What made New Vegas so good was the focus on player choice leading to such diversity in its factions and endings, however my only major gripe with the game was that you could not continue after the final mission. You had to reload a previous save, but it wasn't a big enough deal, just a design choice.

The companion system was improved, allowing you to receive experience if your follower killed something making it a better plan to have a companion with you. Overall, I liked the setting of Nevada and the interesting story and side quests, the DLC wasn't as good as Fallout 3 but were still good additions.

2. The Elder Scrolls IV: Oblivion (2006)

What?! How do I think Oblivion is better than Skyrim. Well, frankly I genuinely feel that Oblivion added to and improved the Elder Scrolls series much more than Skyrim. It drastically improved the combat from Morrowind, however Bethesda, no matter what entry in the franchise still hasn't got a magic system that works very well.

This game feels more Elder Scrolls for me than Skyrim, it has more heart and soul. The plastic skinned characters actually spoke as if they were interested in what you had to say whereas most citizens of Skyrim sounded tired and depressed. The guilds were mostly better, offering truly unique side quests such as the murder house quests, where you're tasked with assassinating everyone in the mansion whilst watching them slowly go mad and accusing everyone else but you.

It was moments like this that made Oblivion stand out as my favourite Bethesda RPG. It also helps that it has one of the best pieces of add on content, the Shivering Isles, which was such an incredible adventure to experience.

1. The Witcher 3: Wild Hunt (2015)

Well, what can I already say about this masterpiece of an RPG that many others haven't already said. The Witcher 3 truly and drastically changed my expectations for what an open world game can achieve. Its main narrative kept me hooked throughout my total 90 hours in the main game.

This was only amplified by the diverse, interesting and multi-dimensional characters that inhabited the world. I felt so invested in these characters that when anything bad happened to them, it made me really emotional (even actually crying at some points). Its combat was addictively fun and strategic, where boss battles really tested your skill and reflexes, particularly on harder difficulties.

One of the most important positive aspects of this game is that it has arguably the best side quest design in an open world game, where I really wanted to find and complete side quests just for the story that accompanied them and not for the prospect of a reward.

The generous price for quality DLC, Hearts of Stone and Blood and Wine are some of if not the best DLC ever made, with the former really experimenting with the narrative, culminating in one of the most creepy and well design boss sections I've played. The latter added a massive and visually different region to the main game, which I spent roughly 30 hours exploring and finishing to completion.

I would love to go into greater detail about how much I love the Witcher 3, but I can't, so I will say this last thing. Long after the credits rolled and months after my second playthrough on the hardest difficulty, I'm longing to go back right to the beginning and start again. I want to see all the characters and experience the amazing side missions all over again.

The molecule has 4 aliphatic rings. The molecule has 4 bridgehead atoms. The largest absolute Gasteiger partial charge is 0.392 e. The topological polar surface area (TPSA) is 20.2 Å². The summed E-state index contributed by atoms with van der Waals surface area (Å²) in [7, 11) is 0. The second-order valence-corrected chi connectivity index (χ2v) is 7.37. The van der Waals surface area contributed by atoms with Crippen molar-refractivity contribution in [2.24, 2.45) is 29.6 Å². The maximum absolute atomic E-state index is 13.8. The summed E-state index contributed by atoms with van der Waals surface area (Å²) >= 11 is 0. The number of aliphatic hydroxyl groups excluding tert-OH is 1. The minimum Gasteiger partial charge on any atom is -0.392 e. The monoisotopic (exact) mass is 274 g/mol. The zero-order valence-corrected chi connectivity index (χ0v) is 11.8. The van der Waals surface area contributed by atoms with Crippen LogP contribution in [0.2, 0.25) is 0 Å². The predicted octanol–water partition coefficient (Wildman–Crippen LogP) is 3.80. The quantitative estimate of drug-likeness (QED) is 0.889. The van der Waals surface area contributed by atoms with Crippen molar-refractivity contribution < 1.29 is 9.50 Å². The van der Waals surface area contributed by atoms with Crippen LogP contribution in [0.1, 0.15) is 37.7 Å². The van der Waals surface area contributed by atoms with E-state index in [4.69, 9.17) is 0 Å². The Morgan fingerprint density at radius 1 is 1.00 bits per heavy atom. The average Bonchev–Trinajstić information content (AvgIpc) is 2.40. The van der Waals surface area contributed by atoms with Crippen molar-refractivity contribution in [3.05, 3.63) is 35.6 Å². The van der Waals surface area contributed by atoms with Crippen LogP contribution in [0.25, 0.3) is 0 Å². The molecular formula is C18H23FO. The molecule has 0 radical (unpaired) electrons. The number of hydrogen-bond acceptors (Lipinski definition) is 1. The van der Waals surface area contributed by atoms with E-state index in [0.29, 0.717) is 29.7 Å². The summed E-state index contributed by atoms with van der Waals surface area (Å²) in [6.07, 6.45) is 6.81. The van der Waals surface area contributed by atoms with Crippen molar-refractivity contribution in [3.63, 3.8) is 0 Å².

My Final Thoughts

I definitely believe that open world games have that certain quality that makes it easy for us gamers to become hooked and invested in these games. But it is when these incredibly designed worlds are joined with impeccable storytelling and relatable and interesting characters that make the journey/experience all the more worthwhile and memorable.

When a game makes you think about its story, world and characters long after finishing is when you know that the developers have made something truly special. For me, The Witcher 3 did this with such ease and grace and that's why it is my favourite open world game ever so far. Thanks for reading.

With Obsidian's Latest RPG Tyranny, Evil Truly Does Win Fri, 11 Nov 2016 07:45:18 -0500 Ty Arthur

Considering this week's events in the U.S. elections, it seemed like the right time to play a game based on the premise that an evil overlord already won. Likewise, I discovered the intense annoyance of Google searching the word “Tyranny” and finding a whole lot of Tea Party "don't tread on me" material rather than anything to do with Obsidian Entertainment's latest take on the classic RPG formula.

 This is definitely not what I was looking for...

An Unexpected Return

As soon as we heard Obsidian had teamed up with Paradox, everyone was dreaming of a new World Of Darkness RPG. Personally I was hoping for Wraith -- a corner of the World Of Darkness that never gets any digital gaming love -- but of course everyone gets themselves into a frenzy over Vampire.

In a twist nobody saw coming, instead we got Tyranny -- a game Obsidian had pitched to a publisher years back but was turned down. This is one of those interesting turning points in gaming history and its impossible to know -- would this have been a completely different experience if the original idea was executed then, versus arriving now after Obsidian nailed the retro style with Pillars Of Eternity?

 Look familiar?

Before getting into the game itself, I have to give props to the folks from Obsidian for not crowd funding every game, like several other purveyors of classic style RPGs have done (which has really put a sour taste in the mouths of fans). They made their money on Pillars, and now are doing things the old fashioned way.

Honestly I didn't believe this game was actually arriving this year as originally announced, and was rather shocked when the November release date was revealed. I was expecting the end of the year to arrive and then see a sheepish delay announcement quietly released, so hats off for keeping your word, Obsidian.

Tyranny Raises The Stakes

Not many games have you play the conquest of a nation as your character creation screen, and that's just the beginning of Tyranny's shift in focus. The choices you make during the initial conquest of the Tiers area radically change each location and how people interact with you throughout the rest of the game.